GUIDE: HTML In Cache Descriptions

Placing caches is great fun, but presenting them well is important. The geocaching editing layout offers many great features to do this automatically, but it’s possible to instead use HTML in the cache descriptions for more options. With this, you can create bold text, italic, make text-links, and a lot more that the editor can already do with a single click, but you can also add photos and a lot more! This guide shows you how.

Before we start, make sure that when editing your cache page you first click “Source” in the editor. This disables the automatic editing and enables HTML.

How does HTML work?

When writing plain text in the descriptons it will automatically begin at a new row when you hit ENTER and all basic features happen by themselves. With HTML on the other hand, you have to tell the computer everything. This opens up for more possibilities, but also takes some extra work to make perfect.

In short, HTML works by surrounding the text or parts of it with specific commands. Each command has it’s own function, and you usually provide a starting point and an ending point in the form of <> and </>. Anything in between those two points will be affacted by the command.

If you want a part of a text to be written in italic, you simply start with <i>, write the text, and when you want the italic to stop you add </i>. An example:

If you write “No, my name is <i>not</i> Monica” it will appear as “No, my name is not Monica”.

Below is a list of some simple commands.

Basic commands:

  • <b> Bold
  • <i> Italics
  • <u> Underlined
  • <center> Centered

Remember that each command has to end by adding a slash before the letter (or word, as in “center”), for example </b> or </center>.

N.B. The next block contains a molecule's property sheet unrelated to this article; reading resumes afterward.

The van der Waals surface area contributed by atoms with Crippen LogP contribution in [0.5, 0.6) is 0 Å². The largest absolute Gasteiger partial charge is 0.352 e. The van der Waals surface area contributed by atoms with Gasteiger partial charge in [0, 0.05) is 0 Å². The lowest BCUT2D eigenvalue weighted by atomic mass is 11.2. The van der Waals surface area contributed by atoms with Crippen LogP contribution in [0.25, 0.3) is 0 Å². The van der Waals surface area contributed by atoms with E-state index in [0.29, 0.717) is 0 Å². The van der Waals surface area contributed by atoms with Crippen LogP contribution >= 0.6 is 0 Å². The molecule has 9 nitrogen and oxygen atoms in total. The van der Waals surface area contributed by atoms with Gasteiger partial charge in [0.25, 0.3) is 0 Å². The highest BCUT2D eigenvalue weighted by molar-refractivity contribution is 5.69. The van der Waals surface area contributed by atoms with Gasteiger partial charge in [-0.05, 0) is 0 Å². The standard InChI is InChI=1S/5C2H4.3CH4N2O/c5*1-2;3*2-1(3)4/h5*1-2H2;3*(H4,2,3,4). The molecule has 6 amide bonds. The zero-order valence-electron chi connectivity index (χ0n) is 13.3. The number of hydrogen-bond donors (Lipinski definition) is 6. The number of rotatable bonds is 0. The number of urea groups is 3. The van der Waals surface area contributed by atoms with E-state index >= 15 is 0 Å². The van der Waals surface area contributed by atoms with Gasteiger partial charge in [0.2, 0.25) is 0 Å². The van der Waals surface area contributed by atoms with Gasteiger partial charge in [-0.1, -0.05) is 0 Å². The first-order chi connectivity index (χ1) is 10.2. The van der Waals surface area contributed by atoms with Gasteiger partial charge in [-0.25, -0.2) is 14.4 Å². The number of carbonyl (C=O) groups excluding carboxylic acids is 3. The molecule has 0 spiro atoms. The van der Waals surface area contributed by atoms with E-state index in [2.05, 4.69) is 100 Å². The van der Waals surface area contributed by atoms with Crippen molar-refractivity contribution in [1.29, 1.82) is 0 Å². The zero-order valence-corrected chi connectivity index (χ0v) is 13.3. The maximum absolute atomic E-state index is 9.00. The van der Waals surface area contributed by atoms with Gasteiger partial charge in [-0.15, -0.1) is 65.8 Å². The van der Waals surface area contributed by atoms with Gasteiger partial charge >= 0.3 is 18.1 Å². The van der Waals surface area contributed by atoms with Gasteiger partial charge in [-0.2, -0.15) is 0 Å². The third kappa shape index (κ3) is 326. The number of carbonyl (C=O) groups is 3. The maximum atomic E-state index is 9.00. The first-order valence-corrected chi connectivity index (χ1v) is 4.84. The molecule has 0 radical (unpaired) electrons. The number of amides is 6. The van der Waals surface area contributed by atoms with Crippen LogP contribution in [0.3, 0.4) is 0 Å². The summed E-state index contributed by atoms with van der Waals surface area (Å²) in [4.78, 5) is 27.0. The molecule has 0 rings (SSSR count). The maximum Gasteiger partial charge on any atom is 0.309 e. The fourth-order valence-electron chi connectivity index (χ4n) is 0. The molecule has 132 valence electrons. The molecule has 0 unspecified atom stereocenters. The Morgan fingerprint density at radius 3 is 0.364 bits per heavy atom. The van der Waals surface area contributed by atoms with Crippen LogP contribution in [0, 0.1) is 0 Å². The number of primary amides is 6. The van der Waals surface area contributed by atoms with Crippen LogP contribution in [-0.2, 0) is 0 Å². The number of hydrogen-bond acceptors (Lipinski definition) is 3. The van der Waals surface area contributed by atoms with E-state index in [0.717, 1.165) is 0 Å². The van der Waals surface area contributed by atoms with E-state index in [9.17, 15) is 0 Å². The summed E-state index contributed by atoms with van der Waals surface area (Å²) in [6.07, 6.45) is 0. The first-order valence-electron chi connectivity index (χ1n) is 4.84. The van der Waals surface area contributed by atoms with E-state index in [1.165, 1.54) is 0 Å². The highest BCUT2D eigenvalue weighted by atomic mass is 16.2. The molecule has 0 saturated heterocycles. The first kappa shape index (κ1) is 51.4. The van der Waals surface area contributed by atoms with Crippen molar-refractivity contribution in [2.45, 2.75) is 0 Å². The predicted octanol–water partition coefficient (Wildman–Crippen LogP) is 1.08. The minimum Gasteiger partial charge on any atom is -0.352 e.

If you want to start a new text block on a new row, however, no start or ending is required. You simply just write <br> and the text will break, jumping down one line. If you want a white space between two blocks, simply write <br> twice. Example:

“Hi, my name is Monica.<br>And I’m Nic.<br><br>What’s your name?” turns into this:

”Hi, my name is Monica.
And I’m Nic.

What’s your name?”

Simple? Try it and see for your self.

Add a photo

Do you want to include a photo? No problem! Copy and paste the following code at the place where you want the picture:


The photo link is the adress where the photo is located. You have to upload it first. Here’s an example of a photo link:

The result of this:

<img src=>

…would be this:


Create text links

You can of course simply paste any link into your description. But it will usually be long and look ugly. If you want to do it properly, you create text links. Copy and paste the following code, and change the colored parts:

<a href=>Click here to go to Complete Geocaching.</a>

  • Red is the adress of the page you want to link to. In this case the main page of Complete Geocaching.
  • Blue is the text you want to be visible.
The above example would end up like this:

Click here to go to Complete Geocaching.

It’s also possible to make an image clickable by adding the image code from above between <a href=YOUR LINK> and </a> instead of text.

Color and text size

You can (among other things) change the color and text size by using the command <font>. Here are some examples:

  • <font=+1>Makes the text bigger!</font>

  • <font=green>Makes the text green!</font>

You can experiment with other numbers and colors.

Mixed examples

It’s time to test our new skills. Here are two examples that take advantage of several of the above commands in various combinations:

Bold, blue text in two blocks:

<font=blue><b>This text is bold and blue.<br><br>It’s also broken into two parts.</b></font>


This text is bold and blue.

It’s also broken into two parts.

Centered image leading to the Complete Geocaching story “Caches & Landmines in Bosnia & Hercegovina” when clicking it:

<center><a href=>
<img src=></a></center>




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